These reductors de velocidad got me to thinking the other day.

God uses speed bumps in my life.

There are times when I get to moving along too quickly in my life and I need to slow down before having a crash of some sort. Some times God allows me to crash, but many times He puts a speed bump in my life in an attempt to slow me down for my own good.

There is a difference between a speed bump and a wall. If you hit a wall you will stop, but a speed bump is only designed to reduce your velocity.

Here are some examples of speed bumps that God has used to slow down my pace.

- Illnesses (my own or my children's)
- Long unavoidable lines
- Power outages
- Received phone calls
- Friends or neighbors dropping by

Slowing down at speed bumps is still optional isn't it? You can choose to hit them going full speed and get over them quickly. Now you will probably trash your car and leave your muffler behind you, but it can be done.

In the same way, I can choose to not yield to the speed bumps God puts in my life. I can plow right through them being frustrated and irritated that my "agenda" was disrupted, or I can take the God provided opportunity to slow down and catch my breath.

Has God ever put speed bumps in your life?

It is far to easy in today's world to develop a lead-foot lifestyle. We have a tendency to keep the petal to the metal all of the time. Praise God that He will intervene at times and give us the chance to regulate our speed back to something healthy.

What kind of speed bumps has God used to slow you down?

11 January, 2008

Lunch Sharer or Lunch Trader?

Back to school. Our 3 week break is over and it is time for us to begin
our 2nd trimester of Language School. The schedule is an hour longer
this trimester due to the large group of students that are beggining
their studies in December. Because of this longer schedule, our girls
are in class longer and therefore need to take their lunch each day,
whereas before we all got out at noon and ate lunch together at home.

Yesterday my almost 5 year old, Avigail, was telling Keeley and I how
she has been sharing her lunch with several of her friends. After doing
the fatherly thing and explaining to her that it was kind to share, but
she needed to make sure she personally ate enough of her lunch in order
to not be hungry too soon, I started to reflect on this desireable trait
my daugter was exibiting.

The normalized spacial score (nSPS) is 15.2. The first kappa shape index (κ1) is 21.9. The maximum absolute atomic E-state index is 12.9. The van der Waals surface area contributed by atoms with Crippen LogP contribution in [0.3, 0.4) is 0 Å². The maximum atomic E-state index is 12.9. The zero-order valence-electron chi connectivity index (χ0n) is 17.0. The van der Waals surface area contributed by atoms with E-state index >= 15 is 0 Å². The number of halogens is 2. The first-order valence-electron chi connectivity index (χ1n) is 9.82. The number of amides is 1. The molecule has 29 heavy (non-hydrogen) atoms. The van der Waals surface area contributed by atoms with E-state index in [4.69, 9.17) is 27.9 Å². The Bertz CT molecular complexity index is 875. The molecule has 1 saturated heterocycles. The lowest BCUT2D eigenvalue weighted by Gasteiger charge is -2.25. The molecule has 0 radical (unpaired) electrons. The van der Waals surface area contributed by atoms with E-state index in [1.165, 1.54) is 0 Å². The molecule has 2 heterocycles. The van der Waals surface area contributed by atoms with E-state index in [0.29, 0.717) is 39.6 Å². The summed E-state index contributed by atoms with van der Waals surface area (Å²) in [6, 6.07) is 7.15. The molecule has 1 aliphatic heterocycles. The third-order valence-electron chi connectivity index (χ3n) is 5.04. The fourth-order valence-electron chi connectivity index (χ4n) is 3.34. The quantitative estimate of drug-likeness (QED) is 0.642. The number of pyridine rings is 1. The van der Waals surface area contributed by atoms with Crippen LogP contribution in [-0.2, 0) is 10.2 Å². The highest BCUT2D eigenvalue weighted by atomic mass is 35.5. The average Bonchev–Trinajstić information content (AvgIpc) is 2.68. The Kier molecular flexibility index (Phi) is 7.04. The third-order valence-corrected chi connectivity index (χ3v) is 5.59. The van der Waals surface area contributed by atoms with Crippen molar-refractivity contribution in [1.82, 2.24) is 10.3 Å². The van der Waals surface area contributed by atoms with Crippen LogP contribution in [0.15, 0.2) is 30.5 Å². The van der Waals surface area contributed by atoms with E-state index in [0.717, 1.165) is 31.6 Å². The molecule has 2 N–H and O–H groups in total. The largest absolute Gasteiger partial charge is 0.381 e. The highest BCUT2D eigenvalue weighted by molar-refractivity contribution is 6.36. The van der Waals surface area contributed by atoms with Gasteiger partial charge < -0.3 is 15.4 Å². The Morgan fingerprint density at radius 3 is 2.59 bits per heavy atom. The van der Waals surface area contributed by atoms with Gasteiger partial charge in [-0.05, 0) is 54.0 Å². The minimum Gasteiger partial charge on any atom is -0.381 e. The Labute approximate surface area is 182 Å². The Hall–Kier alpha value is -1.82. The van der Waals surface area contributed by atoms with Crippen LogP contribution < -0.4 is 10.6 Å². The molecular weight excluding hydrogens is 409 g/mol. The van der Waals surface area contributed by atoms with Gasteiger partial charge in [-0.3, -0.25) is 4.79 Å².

Thinking back to my elementary school days, I could clearly remember taking my lunch box to school (Scooby-Doo if you must know...) and eating lunch with my friends in the cafeteria (aka the gym). I recall having three distinct categories of items in my lunchbox most days.

First, there was the necessary, but mostly boring main item, usually a sandwich of some variety. Second, was the slightly more appealing side item, commonly potato chips. And then came the third, and most important item, desert. Desert came in many different delicious forms. Anything made by Hostess, Dolly Madison, or Little Debbie was always a big hit.

In the economy of lunch box items, category one items were nearly
worthless in terms of trade value. Category two items had a little
value, especially if you had the envogue flavor of chip. But category
three items were as good as gold.

As each pre-adolescent boy unlatched and opened his cartoon themed metal
lunch box, a quick scan of the contents was made and eyes become fixed
upon the prized pieces. The lunchroom floor is now open for trading.
In a mad flury of bids, rejections, counter-bds, and deals closing, the
trading process begins and ends. Usually everyone ended up happier at
the end of trading (unless you traded for an "unknown" and ended up not
liking it).

So what does this have to do with my daughter? As I already mentioned,
she is a lunch sharer. As is evident from my story, I am (or at least
was) a lunch trader.

My daughter simply shares her lunch with her friends without asking for
anything in return. She enjoys giving away that which is valuable to
her simply because it brings joy to others. As I reflected on my days
as a lunch trader, I realized that I only gave away that which was
valuable to me if I was going to receive in return something of equal or
greater value.

Have I carried that same "lunch trader" mentality into my life as a disciple of Jesus Christ? Do I only share with others that which is valuable to me when I am going to receive something in return?

The answers to these questions has prompted me to get on my face before God and ask for his forgiveness.

I want to be a man who freely gives of all that God has entrusted to my care. God please make me a lunch sharer.

Are you a lunch sharer or a lunch trader?